1. BPA is Especially Dangerous to WomenRecent evidence suggests that BPA is toxic to a woman’s ovaries.  One study found that after exposure, follicle production was fewer and smaller as the production of estradiol, a hormone necessary for normal reproductive development, had become stunted.  There’s even evidence suggesting that BPA exposure can shorten the reproductive lifespan and lead to infertility. 
2. BPA Causes Lung Problems in KidsIn addition to being harmful to a woman’s reproductive system, there’s evidence suggesting that exposure can also cause issues for the unborn child during pregnancy.  In a study of mothers and infants, the mothers with higher levels of BPA had children with decreased lung function. According to the study, each tenfold increase in the average BPA concentration corresponded to a 14.2 decrease in lung function.  The study also noted that the children were more likely to develop persistent wheezing by age 5, suggesting the very scary idea that an expectant mother’s BPA exposure can actually affect her child’s lung development.
3. BPA Leaches Into Bottled WaterYears ago, there was a concern that drinking from water bottles left in hot cars increased cancer risk. That was never proven, but what is certain is that toxic levels of BPA seep into water from plastic. For over four weeks, scientists studied plastic water bottles left in three different temperature conditions. The highest temperature — 158 degrees Fahrenheit — was chosen because car interiors can easily reach that on a hot day. In the hottest bottles, there was an increase in levels of BPA, suggesting that the levels of this poison steadily increase over time. 
4. BPA Pollutes the AirIt’s bad enough that BPA is in so many items, but recent evidence even suggests it’s polluting the environment. Chemical companies often use BPA as a plasticizer to make plastic stronger and, in 2013, over 26 tons of the stuff was released into the air. What does that mean for us? Well, not only do we have to worry about ingesting BPA or absorbing it through the skin, inhalation is also a concern. In fact, one study found that BPA is everywhere.  To give you some more perspective, another study found BPA in everyday household dust. 
5. BPA Raises Blood PressureHere’s another reason to avoid BPA: a study suggests that it can cause a small spike in blood pressure, something that could cause problems for those with hypertension. The Korean study followed 60 individuals as they drank the same brand of soy milk from BPA-free glass bottles and BPA-lined cans. Each individual was studied three times: as they drank from the bottles, as they drank from the cans, and as they drank from each. Not only was there an increase in systolic blood pressure when drinking from the cans, urinary concentration of BPA increased following consumption of the canned beverages by more than 1,600 percent compared with the consumption of the glass bottles.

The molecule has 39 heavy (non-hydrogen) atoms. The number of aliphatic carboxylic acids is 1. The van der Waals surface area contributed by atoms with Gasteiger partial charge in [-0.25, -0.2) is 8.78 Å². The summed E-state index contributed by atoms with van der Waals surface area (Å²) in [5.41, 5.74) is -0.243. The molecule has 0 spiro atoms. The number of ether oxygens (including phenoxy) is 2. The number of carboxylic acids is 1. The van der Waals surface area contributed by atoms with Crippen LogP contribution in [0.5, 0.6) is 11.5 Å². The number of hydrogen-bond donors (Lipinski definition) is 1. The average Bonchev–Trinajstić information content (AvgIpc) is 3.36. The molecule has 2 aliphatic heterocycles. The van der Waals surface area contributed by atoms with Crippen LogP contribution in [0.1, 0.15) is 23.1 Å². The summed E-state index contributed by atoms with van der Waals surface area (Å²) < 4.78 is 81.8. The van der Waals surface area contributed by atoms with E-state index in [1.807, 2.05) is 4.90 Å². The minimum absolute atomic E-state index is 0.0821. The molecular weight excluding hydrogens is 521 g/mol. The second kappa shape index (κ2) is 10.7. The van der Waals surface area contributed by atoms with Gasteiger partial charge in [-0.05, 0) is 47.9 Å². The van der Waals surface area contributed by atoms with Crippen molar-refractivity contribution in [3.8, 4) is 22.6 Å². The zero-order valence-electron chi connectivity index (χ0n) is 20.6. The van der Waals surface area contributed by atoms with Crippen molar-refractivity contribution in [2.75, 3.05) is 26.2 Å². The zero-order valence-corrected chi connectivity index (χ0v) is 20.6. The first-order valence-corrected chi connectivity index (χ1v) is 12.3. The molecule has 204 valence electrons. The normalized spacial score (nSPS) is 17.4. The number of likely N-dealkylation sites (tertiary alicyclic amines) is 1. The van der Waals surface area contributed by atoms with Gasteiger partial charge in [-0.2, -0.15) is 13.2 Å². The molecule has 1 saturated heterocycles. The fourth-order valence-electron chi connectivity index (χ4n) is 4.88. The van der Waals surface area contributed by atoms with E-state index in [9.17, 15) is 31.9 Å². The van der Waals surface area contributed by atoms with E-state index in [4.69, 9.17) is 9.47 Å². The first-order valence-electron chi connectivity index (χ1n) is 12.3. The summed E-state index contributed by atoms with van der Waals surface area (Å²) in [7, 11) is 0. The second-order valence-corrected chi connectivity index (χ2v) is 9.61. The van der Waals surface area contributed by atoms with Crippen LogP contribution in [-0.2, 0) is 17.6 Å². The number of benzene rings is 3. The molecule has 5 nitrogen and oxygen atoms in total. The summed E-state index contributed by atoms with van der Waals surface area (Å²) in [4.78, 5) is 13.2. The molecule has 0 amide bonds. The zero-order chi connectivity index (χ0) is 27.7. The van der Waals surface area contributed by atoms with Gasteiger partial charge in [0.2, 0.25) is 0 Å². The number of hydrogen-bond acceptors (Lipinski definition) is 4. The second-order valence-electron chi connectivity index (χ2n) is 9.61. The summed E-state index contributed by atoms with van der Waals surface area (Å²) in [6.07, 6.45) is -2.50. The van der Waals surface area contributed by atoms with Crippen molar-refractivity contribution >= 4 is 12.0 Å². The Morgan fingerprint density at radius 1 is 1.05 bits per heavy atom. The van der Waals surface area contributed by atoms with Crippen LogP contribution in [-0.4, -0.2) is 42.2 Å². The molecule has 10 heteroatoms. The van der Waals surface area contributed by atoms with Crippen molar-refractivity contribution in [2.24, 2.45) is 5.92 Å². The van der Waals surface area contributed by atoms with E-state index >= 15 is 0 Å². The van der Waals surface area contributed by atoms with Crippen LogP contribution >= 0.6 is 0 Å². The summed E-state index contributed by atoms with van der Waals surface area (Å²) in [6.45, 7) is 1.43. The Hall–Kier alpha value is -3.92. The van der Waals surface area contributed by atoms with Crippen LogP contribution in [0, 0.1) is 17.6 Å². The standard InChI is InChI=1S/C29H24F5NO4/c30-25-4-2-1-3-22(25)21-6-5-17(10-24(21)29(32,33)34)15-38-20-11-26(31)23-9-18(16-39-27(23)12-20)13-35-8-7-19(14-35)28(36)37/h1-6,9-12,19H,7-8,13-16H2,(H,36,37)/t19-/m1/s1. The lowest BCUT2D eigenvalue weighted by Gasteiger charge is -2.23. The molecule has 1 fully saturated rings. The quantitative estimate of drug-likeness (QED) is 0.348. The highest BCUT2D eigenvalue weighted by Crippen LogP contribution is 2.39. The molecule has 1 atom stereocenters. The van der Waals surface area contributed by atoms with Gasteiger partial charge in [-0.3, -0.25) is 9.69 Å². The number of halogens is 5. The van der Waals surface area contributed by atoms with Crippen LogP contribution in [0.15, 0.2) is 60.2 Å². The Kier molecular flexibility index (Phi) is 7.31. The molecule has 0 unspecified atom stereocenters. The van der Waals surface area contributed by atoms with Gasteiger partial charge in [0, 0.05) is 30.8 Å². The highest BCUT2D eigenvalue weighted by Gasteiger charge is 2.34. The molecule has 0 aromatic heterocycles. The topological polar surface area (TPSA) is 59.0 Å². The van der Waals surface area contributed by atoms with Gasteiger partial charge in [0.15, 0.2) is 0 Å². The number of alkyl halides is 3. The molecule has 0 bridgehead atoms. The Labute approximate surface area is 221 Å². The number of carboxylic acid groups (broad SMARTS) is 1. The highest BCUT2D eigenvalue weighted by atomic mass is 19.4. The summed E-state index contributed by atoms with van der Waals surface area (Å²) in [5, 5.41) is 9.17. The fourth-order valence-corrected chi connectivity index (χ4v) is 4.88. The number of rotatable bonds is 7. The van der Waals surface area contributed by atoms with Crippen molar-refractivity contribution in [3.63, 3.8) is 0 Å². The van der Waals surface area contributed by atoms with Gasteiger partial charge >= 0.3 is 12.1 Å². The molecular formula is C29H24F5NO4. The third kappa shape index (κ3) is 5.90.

6. BPA is Confusing the GovernmentWhile it's bad enough that it's wrecking our health, it also seems to have a firm hold on the minds of our officials. Although the EPA recognizes that BPA is dangerous, the FDA says it’s safe. The EPA just recognized BPA, along with 22 other toxins, as a health risk; however, the FDA takes a markedly different approach.  While the agency recognizes that BPA is normally ingested, exposure levels are negligible and not a concern.  The FDA even claims that there is no risk to the unborn child. They cling to the belief that BPA is safe despite the number of studies suggesting otherwise.
Avoiding BPAAvoiding BPA is a must, but be careful -- a product with the BPA-free label doesn’t automatically mean it’s safe. Bisphenol-S (BPS) is a common replacement for BPA. Initially used because it was thought to be more resistant to leaching, BPS is just as bad. Once it gets into the body, it parallels the actions of BPA.  It seems as if BPA-free plastic might be just as harmful. So what can you do for your health? Make the smartest choice available to you and choose glass containers.
What do you do to keep BPA and alternatives out of your life? Let us know in the comments below.
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- Rizzuto, P. EPA Adds 23 Chemicals, Including BPA, to Key List for Scrutiny, Possible Action. Bloomberg BNA.
- Rizzuto, P. Bisphenol A Is Safe for Approved Uses In Food Containers, Packaging, FDA Says. Bloomberg BNA.
- Bilbrey, J. BPA-Free Plastic Containers May Be Just as Hazardous. Scientific American.
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